Put simply, sometimes the actions of the Landlord and the Tenant can unwittingly trigger an “Implied Lease”, even though no one has signed a formal Lease document.
Leases are not normally binding until both the landlord and the Tenant have signed the Lease, right?
Well, sometimes this is not the case. As was found recently in the Supreme Court, the actions of a Landlord and / or a Tenant can lock the parties into a long term agreement, where they didn’t think they were locked into anything.
Jacob* had been a Tenant in a shopping centre for the last five years. His lease was due to expire in six months, so he started discussions with the Landlord about a new Lease. The Landlord provided Jacob with a Letter of Offer, outlining the terms upon which they would like to renew Jacob’s Lease. The terms were not quite what Jacob was hoping for, with an 18% increase on his base rental. They were also offering another five year lease, when Jacob was hoping to sign for only three years this time. Discussions commenced in an attempt to reach an agreement and negotiations were progressing well. Three months out from expiry, Jacob signed a Letter of Offer, happy with the revised terms they had now agreed. This included a small 2% rent increase and a three year term. He sent the signed offer back to the Landlord to finalise the documentation.
Fast forward one month and Jacob’s business was closed down due to the government enforced COVID lockdowns in NSW. Jacob’s business remained closed for 5 months. During these five months, his lease expired. Because Jacob had not yet signed a formal Lease (only the Letter of Offer), Jacob assumed that his existing Lease was now in holdover on a month to month arrangement.
While Jacob’s business was closed, he received a draft Lease from the Landlord, recording all of the new terms agreed in the signed Letter of Offer. Given Jacob’s business was closed and he was unsure how long it would be closed for or the potential financial implications of the closure, he made a deliberate decision not to sign the Lease just yet. He thought that he would reconsider this, once his business had reopened and he had a better understanding of the future outlook.
During the period of closure, Jacob continued to receive the automatically generated monthly rent invoices from the Landlord.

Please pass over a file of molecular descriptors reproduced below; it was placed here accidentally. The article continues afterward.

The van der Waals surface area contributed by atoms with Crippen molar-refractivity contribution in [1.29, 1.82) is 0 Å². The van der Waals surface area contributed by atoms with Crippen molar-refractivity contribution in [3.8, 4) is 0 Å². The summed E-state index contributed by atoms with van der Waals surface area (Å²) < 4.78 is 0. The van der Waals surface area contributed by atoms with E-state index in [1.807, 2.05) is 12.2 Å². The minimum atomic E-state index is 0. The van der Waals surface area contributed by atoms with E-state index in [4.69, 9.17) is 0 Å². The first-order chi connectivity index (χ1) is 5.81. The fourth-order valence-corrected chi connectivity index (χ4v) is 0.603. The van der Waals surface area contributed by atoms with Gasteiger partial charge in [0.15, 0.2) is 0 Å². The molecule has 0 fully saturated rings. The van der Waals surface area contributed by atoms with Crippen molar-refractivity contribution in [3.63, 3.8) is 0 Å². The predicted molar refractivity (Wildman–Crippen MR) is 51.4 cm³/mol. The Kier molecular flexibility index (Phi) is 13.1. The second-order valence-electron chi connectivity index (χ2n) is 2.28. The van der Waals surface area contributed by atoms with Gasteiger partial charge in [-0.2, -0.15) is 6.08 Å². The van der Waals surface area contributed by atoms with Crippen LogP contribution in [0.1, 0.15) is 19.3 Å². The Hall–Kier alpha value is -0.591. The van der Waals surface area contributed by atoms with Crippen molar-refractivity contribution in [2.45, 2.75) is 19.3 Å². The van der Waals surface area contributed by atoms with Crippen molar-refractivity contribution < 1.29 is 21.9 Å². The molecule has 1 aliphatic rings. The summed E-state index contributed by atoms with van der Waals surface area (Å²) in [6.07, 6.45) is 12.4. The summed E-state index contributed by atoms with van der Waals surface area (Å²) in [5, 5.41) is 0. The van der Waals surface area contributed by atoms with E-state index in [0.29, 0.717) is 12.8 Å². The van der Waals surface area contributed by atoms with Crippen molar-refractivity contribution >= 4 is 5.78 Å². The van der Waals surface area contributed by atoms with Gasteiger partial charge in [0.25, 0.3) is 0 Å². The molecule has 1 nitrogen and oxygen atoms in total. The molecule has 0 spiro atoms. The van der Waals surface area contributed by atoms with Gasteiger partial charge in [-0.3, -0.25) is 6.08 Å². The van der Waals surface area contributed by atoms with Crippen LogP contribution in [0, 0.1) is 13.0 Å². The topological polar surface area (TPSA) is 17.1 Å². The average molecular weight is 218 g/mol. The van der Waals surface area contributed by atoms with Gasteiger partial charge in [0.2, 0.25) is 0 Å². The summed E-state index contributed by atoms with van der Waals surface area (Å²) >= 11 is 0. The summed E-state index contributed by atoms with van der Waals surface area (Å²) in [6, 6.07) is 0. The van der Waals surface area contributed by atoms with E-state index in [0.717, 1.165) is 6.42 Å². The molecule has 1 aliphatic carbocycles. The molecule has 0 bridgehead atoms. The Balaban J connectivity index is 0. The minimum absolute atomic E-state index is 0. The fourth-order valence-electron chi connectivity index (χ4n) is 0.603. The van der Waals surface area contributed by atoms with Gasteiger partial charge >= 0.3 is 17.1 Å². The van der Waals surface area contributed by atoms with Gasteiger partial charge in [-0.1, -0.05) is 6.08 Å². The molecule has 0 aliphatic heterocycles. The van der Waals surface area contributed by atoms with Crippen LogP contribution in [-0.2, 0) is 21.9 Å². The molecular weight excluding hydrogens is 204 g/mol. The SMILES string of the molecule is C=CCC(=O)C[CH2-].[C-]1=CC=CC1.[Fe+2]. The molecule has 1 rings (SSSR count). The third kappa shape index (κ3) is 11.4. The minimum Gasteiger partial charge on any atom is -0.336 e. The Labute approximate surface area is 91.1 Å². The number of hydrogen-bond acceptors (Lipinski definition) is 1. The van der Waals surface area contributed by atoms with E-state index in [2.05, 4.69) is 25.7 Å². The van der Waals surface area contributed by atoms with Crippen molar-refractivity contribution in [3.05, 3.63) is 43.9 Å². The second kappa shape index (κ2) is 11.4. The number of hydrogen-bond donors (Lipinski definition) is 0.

Upon reopening his business, after five long months of closure, Jacob was hopeful that his business would recover from the huge impact of no revenue for five months and bounce back over time. Not too much time hopefully!
Two months after the reopening and after Jacob working long hours and incredibly hard to try and get his business back on track, he made the heartbreaking decision that it couldn’t be saved and he would need to close the business.
Given that Jacob had not signed the new Lease, that had been issued months earlier, he felt comfortable in providing the Landlord with one months written notice that he would be ending his month to month tenancy and moving out.
It was then with great surprise that he received a notice from the Landlord to advise that, whilst the Lease had not been signed and returned, it was in effect anyway and he was locked into a new three year “Implied” Lease. He was unable to close his business.
You can imagine his shock and panic. Why? I haven’t signed a Lease? My situation has changed and I can no longer extend? Is this real? Is this legal?
Jacob used the services of an experienced Tenant Representative to meet with and negotiate an outcome with the Landlord. The outcome negotiated included the following:
The trade off provided the Landlord more time to find a replacement Tenant and allowed Jacob an opportunity to continue trading without losing money.
*Clients name has been changed to protect privacy.
Your Leasing Co. specialises in being a Tenant Representative and negotiating lease terms for Tenants. If you have any questions about renewing your lease or entering a new Lease, you can call Kelly Cunningham for a free, no obligation conversation on 0419 001 093